Monday, March 8, 2021

From Temple to Table


John 2:13-22

Lent 3 / Year A

Each of the four gospels describes an event when Jesus confronts the people who make a livelihood at the Temple by exchanging currency and/or selling animals or doves for sacrifices.  Matthew, Mark, and Luke (known as the Synoptic Gospels because the synopsis of each is so similar) report this transpires at the Passover festival just before Jesus is arrested and put to death, although they disagree on when it takes place (either Palm Sunday or the following day).  Each of the three states Jesus’ objection, “My Father’s house is to be a house of prayer, but you have made it a den of thieves.”

John’s version contains many of the same elements – the timing of the festival, the location of the Temple, and Jesus’ actions against the traders.  But John’s version differs from the other three in at least two key ways.  First, he places it at the beginning of Jesus’s public ministry, rather than at the end.  In fact, the Synoptics indicate Jesus’ attack on the Temple system is what leads to his arrest and crucifixion.  John, however, traces the motivation for arresting Jesus to raising Lazarus from the dead, thus, for him, the Temple episode reflects something else.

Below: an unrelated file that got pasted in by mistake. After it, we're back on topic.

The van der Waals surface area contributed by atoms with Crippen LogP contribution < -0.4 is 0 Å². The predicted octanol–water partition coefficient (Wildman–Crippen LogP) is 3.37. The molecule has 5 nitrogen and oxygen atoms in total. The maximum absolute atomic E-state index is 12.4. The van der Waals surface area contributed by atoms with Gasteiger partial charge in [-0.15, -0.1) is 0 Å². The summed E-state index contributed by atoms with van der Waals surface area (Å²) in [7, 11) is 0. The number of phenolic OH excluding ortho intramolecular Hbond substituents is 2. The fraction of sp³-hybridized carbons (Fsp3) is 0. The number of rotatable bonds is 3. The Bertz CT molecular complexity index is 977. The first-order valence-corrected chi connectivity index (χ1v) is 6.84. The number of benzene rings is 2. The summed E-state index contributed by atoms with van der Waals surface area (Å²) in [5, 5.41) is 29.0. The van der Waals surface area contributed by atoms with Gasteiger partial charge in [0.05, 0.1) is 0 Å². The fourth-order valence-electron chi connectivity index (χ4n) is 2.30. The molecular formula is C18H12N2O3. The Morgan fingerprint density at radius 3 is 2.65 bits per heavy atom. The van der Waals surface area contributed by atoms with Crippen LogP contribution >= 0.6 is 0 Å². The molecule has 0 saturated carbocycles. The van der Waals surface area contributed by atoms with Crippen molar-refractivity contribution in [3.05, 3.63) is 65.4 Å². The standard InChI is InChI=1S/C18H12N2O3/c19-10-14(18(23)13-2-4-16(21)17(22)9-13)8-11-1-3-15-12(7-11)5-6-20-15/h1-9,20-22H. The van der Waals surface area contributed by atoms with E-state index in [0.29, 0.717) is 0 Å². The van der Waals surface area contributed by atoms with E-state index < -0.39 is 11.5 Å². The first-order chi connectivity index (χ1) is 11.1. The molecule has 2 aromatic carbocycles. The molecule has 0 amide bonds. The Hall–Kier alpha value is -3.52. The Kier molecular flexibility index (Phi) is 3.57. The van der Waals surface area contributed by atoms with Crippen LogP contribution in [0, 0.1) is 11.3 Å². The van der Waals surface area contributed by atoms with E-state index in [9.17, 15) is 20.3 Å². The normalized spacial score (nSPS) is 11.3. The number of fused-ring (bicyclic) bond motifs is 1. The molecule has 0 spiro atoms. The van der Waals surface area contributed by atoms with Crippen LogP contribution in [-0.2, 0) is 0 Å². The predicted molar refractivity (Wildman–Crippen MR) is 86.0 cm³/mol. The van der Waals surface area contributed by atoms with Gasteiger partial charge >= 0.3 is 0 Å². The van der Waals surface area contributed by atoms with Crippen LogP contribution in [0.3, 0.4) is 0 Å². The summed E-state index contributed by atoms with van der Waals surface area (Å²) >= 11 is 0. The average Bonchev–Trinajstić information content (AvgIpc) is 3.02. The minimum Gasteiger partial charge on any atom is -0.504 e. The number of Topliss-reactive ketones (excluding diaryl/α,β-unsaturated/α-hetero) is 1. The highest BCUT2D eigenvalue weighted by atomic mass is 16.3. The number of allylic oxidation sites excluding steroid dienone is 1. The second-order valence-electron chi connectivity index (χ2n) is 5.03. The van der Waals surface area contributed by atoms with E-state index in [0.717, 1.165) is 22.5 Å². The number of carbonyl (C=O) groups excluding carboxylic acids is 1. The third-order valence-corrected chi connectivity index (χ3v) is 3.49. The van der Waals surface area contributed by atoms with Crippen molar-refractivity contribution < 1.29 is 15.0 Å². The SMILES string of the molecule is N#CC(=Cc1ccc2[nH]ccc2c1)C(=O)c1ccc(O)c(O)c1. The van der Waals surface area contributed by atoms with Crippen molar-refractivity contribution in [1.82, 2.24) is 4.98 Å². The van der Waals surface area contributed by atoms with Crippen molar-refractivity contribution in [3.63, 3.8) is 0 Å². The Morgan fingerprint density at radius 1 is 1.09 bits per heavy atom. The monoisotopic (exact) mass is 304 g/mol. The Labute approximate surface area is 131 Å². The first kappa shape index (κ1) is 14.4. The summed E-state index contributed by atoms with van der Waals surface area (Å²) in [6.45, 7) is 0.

The second difference in the accounts is subtle, but also telling.  While the Synoptics have Jesus using the phrase “den of thieves”, thus criticizing the corruption of what is transpiring, John records Jesus as saying, “Take these things out of here.  Stop making my Father’s house a marketplace.”  “Marketplace” verses “den of thieves”.  In John, Jesus is not attacking the fraudulent behavior of a few, he is condemning the entire system – even those whose business practices are marked by honestly and integrity. 

One more aspect of John’s account stands out: the challenge to Jesus by the religious authorities: “What sign can you show us for doing these things?”  In other words, “What gives you the right?”  Jesus responds in a way we understand, but the original audience did not: “Destroy this Temple and in three days I will raise it up.”